Thursday, October 15, 2009

Real is as real does

Photorealism is perhaps even more fun for me than realism in enjoying art. I recall my first and second shows of photorealism I saw in the U.T. art gallery in Austin during the last century. The first exhibit had every canvas containing some reference to aviation (as I recall, it was sponsored by an airline company). I was fascinated by one painting where there was an old, riveted and shiny-surfaced airplane, captured with all its reflections as in life. But the puddle below the wing of the plane (it was raining in the painting) captured the essence of a real rain puddle. It did not look like a painting of a puddle, but it looked exactly like I would see a real puddle. The difference is subtle but striking in the extreme.

The second show was even more wonderful...I recall three of the exhibited works from it like the show was yesterday: one was a canvas with a bright light shining from above the canvas from a wall-mounted lamp. The canvas was covered with painted droplets, each one captured in full, seeming three dimensions and the bright light from above was refracted in each droplet, just like the bright light above the canvas could have been expected to appear if the drops had been real.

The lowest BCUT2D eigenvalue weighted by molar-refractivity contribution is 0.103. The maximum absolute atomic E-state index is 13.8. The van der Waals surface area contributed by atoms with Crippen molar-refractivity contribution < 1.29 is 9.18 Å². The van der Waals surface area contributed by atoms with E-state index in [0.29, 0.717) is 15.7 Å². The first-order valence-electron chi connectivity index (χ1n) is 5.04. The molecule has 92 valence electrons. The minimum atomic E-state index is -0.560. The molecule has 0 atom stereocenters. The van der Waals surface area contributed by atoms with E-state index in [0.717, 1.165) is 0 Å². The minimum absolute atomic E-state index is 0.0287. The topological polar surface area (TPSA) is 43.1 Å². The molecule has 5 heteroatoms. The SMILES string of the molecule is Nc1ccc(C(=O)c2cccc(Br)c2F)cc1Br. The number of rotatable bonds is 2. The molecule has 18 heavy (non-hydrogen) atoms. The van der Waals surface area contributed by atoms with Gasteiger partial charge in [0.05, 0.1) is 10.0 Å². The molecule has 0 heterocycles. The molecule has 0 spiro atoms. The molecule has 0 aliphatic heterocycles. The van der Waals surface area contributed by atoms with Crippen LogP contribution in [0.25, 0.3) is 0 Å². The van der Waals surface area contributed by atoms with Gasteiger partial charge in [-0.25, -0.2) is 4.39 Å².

The second work in this show was a 4x8' canvas that represented a piece of plywood, complete with grain, "boats" (the little replacement pieces shaped like boat bottoms to replace bad places in the thin sheets of wood that make up the surface of a piece of plywood), incidental drips of paint and wear places in the wood of the plywood. It was about as perfect as one could expect a painting to be. I loved it.

The third work in the show was a sculpture of a woman. This wasn't just any woman off the street: This woman had no clothing on. She was life-size, standing upright and relaxed with every pore and hair intact...right down to her eyelashes and arm hair. I would say that she attracted quite a crowd of folks who were intently trying to find some mistake on the artist's part and failing.

But this NPR photo blog piece on a modern photorealist artist, Ralph Goings, is about as good as it gets. It contains an interview with the artist on his reasons and thinking for doing what he does, and each of the eight paintings of his in the piece is preceded by the photo from his collection (he does his own photos to work from to produce the lifelike paintings) that inspired the canvas. After you see the blog piece, there is a link to small samples of the 40 years of his work on his own Web site.

Comments are welcomed.

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